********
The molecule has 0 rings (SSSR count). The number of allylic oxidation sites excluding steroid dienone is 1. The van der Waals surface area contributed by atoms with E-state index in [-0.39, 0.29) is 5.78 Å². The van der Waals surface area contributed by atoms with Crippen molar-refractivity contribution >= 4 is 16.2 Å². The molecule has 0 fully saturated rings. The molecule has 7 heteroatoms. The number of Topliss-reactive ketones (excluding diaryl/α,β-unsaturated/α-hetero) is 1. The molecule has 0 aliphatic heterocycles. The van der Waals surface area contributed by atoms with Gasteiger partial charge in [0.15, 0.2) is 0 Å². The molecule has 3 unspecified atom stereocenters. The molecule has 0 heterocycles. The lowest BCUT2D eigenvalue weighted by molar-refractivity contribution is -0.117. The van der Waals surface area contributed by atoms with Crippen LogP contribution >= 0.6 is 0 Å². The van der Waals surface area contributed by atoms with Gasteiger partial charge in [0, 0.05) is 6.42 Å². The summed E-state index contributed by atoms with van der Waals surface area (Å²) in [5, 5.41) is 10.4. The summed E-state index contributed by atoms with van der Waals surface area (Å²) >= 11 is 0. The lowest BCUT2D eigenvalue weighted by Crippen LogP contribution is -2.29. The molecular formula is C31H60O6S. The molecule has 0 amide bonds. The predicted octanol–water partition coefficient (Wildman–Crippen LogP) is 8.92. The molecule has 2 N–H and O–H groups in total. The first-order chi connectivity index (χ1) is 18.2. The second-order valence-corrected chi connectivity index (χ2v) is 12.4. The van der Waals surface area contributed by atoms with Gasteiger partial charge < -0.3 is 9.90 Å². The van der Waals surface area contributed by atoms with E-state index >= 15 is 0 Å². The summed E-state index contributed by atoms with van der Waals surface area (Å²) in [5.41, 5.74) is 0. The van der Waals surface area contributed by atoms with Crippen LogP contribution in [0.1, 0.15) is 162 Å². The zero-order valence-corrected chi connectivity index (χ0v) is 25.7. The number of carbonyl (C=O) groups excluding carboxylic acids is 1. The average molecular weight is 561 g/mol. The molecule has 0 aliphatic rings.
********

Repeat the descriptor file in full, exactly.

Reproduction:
The molecule has 0 rings (SSSR count). The number of allylic oxidation sites excluding steroid dienone is 1. The van der Waals surface area contributed by atoms with E-state index in [-0.39, 0.29) is 5.78 Å². The van der Waals surface area contributed by atoms with Crippen molar-refractivity contribution >= 4 is 16.2 Å². The molecule has 0 fully saturated rings. The molecule has 7 heteroatoms. The number of Topliss-reactive ketones (excluding diaryl/α,β-unsaturated/α-hetero) is 1. The molecule has 0 aliphatic heterocycles. The van der Waals surface area contributed by atoms with Gasteiger partial charge in [0.15, 0.2) is 0 Å². The molecule has 3 unspecified atom stereocenters. The molecule has 0 heterocycles. The lowest BCUT2D eigenvalue weighted by molar-refractivity contribution is -0.117. The van der Waals surface area contributed by atoms with Crippen LogP contribution >= 0.6 is 0 Å². The van der Waals surface area contributed by atoms with Gasteiger partial charge in [0, 0.05) is 6.42 Å². The summed E-state index contributed by atoms with van der Waals surface area (Å²) in [5, 5.41) is 10.4. The summed E-state index contributed by atoms with van der Waals surface area (Å²) >= 11 is 0. The lowest BCUT2D eigenvalue weighted by Crippen LogP contribution is -2.29. The molecular formula is C31H60O6S. The molecule has 0 amide bonds. The predicted octanol–water partition coefficient (Wildman–Crippen LogP) is 8.92. The molecule has 2 N–H and O–H groups in total. The first-order chi connectivity index (χ1) is 18.2. The second-order valence-corrected chi connectivity index (χ2v) is 12.4. The van der Waals surface area contributed by atoms with Gasteiger partial charge < -0.3 is 9.90 Å². The van der Waals surface area contributed by atoms with E-state index >= 15 is 0 Å². The summed E-state index contributed by atoms with van der Waals surface area (Å²) in [5.41, 5.74) is 0. The van der Waals surface area contributed by atoms with Crippen LogP contribution in [0.1, 0.15) is 162 Å². The zero-order valence-corrected chi connectivity index (χ0v) is 25.7. The number of carbonyl (C=O) groups excluding carboxylic acids is 1. The average molecular weight is 561 g/mol. The molecule has 0 aliphatic rings.